Ellen Dunbar

NASW and CalSWEC Leader who Shaped Practice, Policy, and Education to Improve Social Work in Rural Communities

A leading advocate for underserved populations and the professionalization of public child welfare services, Ellen Russell Dunbar has had a lasting effect on the social work landscape in California.

Dunbar earned her Master of Social Work in 1960 from the USC School of Social Work and completed a doctorate in Public Affairs in 1975 also at USC. During her time in Los Angeles, she worked with Special Service for Groups, a nonprofit health and human services organization focused on community-based programs for vulnerable communities. Her roles included supervisor of street gang social workers, director of service and training, and director of program development.

She ultimately accepted a tenure-track position at Eastern Washington University’s School of Social Welfare. Although she rose through the ranks to the position of professor and acting dean, she left the university in the mid-1980s to join the California chapter of the National Association of Social Workers (NASW).

During her eight years as its executive director, Dunbar lead the chapter to a solid financial and professional footing, relying on her excellent management skills and devotion to the professionalization of social work. Under her leadership, NASW CA purchased its current building in Sacramento, strengthening fiscal responsibility and providing the foundation for today’s strength. The California chapter is now the largest in the country and boasts the largest fiscal reserves.

In 1994, Dunbar left NASW to launch a new Master of Social Work program at California State University, Stanislaus. Her strong emphasis on integrated practice in a community setting and ability to attract excellent faculty members established the university as a leading source of well-trained social workers. By developing and promoting a curriculum focused on the needs of underserved and marginalized populations, Dunbar strengthened the ranks of social workers working in remote and rural communities throughout California, areas that had largely been neglected in terms of social services.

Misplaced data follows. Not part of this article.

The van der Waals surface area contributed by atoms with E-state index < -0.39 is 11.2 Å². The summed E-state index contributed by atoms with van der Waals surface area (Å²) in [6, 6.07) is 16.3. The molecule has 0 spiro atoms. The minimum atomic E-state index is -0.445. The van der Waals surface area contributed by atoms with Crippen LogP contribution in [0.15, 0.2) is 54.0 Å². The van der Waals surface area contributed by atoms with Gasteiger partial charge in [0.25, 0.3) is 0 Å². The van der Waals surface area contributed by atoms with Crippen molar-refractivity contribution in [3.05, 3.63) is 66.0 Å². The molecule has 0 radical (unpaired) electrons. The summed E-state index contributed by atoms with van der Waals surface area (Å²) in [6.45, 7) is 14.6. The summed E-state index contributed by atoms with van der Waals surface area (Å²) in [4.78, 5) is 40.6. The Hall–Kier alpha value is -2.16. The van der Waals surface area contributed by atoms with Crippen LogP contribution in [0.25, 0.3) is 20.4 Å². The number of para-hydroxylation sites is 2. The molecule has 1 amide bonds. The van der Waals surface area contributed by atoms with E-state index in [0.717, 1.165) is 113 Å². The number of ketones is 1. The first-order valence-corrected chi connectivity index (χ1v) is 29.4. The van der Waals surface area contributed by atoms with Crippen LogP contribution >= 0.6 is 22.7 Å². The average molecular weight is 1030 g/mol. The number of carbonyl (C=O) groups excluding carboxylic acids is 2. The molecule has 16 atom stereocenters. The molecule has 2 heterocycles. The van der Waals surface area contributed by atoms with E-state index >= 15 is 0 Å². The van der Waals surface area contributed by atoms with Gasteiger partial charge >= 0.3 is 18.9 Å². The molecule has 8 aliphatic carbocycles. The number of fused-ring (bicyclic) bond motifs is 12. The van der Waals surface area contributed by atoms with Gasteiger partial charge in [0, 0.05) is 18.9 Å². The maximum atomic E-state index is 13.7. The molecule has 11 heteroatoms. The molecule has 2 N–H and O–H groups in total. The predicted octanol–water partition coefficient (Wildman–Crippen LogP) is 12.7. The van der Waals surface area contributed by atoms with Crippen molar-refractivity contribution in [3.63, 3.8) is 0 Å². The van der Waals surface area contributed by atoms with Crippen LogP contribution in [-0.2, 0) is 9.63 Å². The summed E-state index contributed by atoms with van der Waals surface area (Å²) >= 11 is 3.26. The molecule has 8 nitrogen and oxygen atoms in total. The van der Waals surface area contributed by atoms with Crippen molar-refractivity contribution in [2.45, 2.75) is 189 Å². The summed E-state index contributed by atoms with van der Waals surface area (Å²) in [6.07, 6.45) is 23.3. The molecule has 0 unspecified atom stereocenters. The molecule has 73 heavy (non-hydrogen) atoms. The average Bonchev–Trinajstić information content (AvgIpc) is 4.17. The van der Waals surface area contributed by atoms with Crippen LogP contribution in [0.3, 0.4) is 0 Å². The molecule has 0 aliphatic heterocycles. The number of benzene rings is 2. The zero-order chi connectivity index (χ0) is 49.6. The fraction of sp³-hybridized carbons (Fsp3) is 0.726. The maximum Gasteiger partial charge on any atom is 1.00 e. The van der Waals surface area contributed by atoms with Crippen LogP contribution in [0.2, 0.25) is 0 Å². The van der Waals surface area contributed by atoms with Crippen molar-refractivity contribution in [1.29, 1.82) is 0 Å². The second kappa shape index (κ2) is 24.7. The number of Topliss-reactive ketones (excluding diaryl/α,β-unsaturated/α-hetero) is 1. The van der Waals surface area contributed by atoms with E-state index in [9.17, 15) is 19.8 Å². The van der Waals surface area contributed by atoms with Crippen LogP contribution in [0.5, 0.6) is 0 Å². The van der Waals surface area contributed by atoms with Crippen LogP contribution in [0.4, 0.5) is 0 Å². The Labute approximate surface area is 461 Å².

In the early 1990s, Dunbar joined leaders from other schools of social work and the County Welfare Directors Association of California to lead an effort to bolster public child welfare services in the state. She proved extremely effective in obtaining the commitment of county leaders and other stakeholders, including sources of funding, to create the California Social Work Education Center (CalSWEC). The only organization of its kind in the country, CalSWEC now involves nearly all schools of social work in the state and has produced hundreds of highly-competent social workers for California’s public social services system.

As an active policy maker and advocate for the profession and for the underserved populations that social workers represent, Dunbar has established a legacy of outreach, responsibility, education, service, and innovation.

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